George Guido: Leechburg considering artificial turf for football field
Tuesday, July 9, 2019 | 5:27 PM
Leechburg might be the next local school to get artificial turf for its football stadium.
The school board recently approved a line item of $560,000 to consider widening the current football field and installing artificial turf at Veterans Memorial Stadium, where the Blue Devils have played since 1947.
The expenditure is part of a $7.5 million bond issue taken out in late 2017. There was $1.6 million set aside for athletic facility upgrades, but not all of that allotment would be used, according to recent line items approved.
With Leechburg entering into a co-op with Apollo-Ridge for soccer, the field needs widened. Soccer fields generally are 70 yards wide, and football fields are 531⁄3 yards wide.
Also, $280,000 was approved for a walking track and practice running track at the stadium.
Another $140,000 was earmarked for improvements at the school district baseball field in West Leechburg.
That’s close to $1 million of the $1.6 million set aside for athletic upgrades.
The school district had hoped to create a spring sports athletic complex in West Leechburg where baseball, softball and track events would be held. But West Leechburg Borough had zoning concerns, and plans are to keep the softball games at Gilpin-Leechburg Park.
Freeport and Kiski Area were the latest area schools to get artificial turf in the past several years when new stadiums were built.
Leechburg is one of five Alle-Kiski Valley schools still playing on natural grass. Knoch and Burrell are in the process of looking at artificial turf.
Both schools’ fields take a beating by the time the first frost comes along. In Burrell’s case, at least three times in the past when the Bucs earned home-field advantage in football and soccer, games were moved because of poor field conditions.
Knoch athletic director Kurt Reiser did extensive research of artificial turf installation.
“We’re limited right now with the number of our games we can play in our stadium because we have natural grass,” Reiser told the Tribune-Review in May. “We have to try to maintain the natural grass so that it’s a good playing surface, a safe playing surface for the kids in those sports. If we put turf down, the options become unlimited.”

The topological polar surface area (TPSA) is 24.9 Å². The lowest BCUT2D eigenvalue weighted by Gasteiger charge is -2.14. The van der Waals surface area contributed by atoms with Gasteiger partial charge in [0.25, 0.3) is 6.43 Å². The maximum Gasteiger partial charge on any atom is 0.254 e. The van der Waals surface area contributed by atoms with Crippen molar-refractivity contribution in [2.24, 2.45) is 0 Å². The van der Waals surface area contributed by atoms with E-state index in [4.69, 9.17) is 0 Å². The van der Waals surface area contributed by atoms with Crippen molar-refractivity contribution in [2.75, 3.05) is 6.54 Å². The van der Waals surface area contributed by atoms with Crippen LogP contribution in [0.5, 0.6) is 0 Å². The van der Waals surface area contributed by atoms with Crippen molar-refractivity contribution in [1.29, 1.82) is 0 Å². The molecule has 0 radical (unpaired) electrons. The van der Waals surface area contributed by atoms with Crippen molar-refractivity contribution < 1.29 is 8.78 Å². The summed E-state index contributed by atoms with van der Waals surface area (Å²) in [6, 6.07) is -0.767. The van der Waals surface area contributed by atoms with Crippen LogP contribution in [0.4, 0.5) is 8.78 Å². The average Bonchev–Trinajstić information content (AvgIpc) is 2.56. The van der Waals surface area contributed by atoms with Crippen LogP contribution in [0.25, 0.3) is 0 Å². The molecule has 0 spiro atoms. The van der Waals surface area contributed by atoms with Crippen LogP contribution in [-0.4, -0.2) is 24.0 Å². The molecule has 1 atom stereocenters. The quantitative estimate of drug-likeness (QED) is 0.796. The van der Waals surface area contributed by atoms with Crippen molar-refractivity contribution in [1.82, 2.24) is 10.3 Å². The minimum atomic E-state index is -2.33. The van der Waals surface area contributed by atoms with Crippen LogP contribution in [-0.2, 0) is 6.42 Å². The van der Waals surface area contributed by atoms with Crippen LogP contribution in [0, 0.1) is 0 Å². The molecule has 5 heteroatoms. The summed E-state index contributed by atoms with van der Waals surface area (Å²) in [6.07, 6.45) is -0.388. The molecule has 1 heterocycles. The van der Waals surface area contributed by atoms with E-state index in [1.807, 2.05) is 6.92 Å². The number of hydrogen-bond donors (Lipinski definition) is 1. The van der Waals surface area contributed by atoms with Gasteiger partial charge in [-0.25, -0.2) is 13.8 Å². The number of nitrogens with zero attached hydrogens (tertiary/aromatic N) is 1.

Knoch is the only Class 4A football school with a grass field.
Apollo-Ridge and Springdale have expressed pride in their abilities to grow grass at their renovated facilities.
Riverview rents Riverside Park from Oakmont Borough, and it wouldn’t be practical for the school district to spend hundreds of thousands dollars on a facility it doesn’t own.
Plum, Valley, Fox Chapel, Deer Lakes and Highlands have had artificial turf for a number of years.
Springdale, DL to open season
Springdale will play its 900th football game against a local rival.
The Dynamos will host neighboring Deer Lakes in a Week Zero game Aug. 23 at 7 p.m. at Veterans Memorial Field.
It will be the first time the two schools have met in football since 1993, when Deer Lakes posted a 20-6 victory.
The Lancers hold a 17-3-2 lead in the all-time series. The last Springdale victory was an 18-13 decision in 1980.
Springdale athletic director Ray Davis said the Dynamos had hoped to open the season against Vincentian. But that school notified Springdale it would not be fielding a team this year.
Judging from the early reaction on Deer Lakes coach Tim Burk’s Facebook page, the matchup is generating plenty of interest.
Deer Lakes is a Class 3A school, and Springdale is A. But with a dearth of local football rivalries these days, who cares who’s in which classification?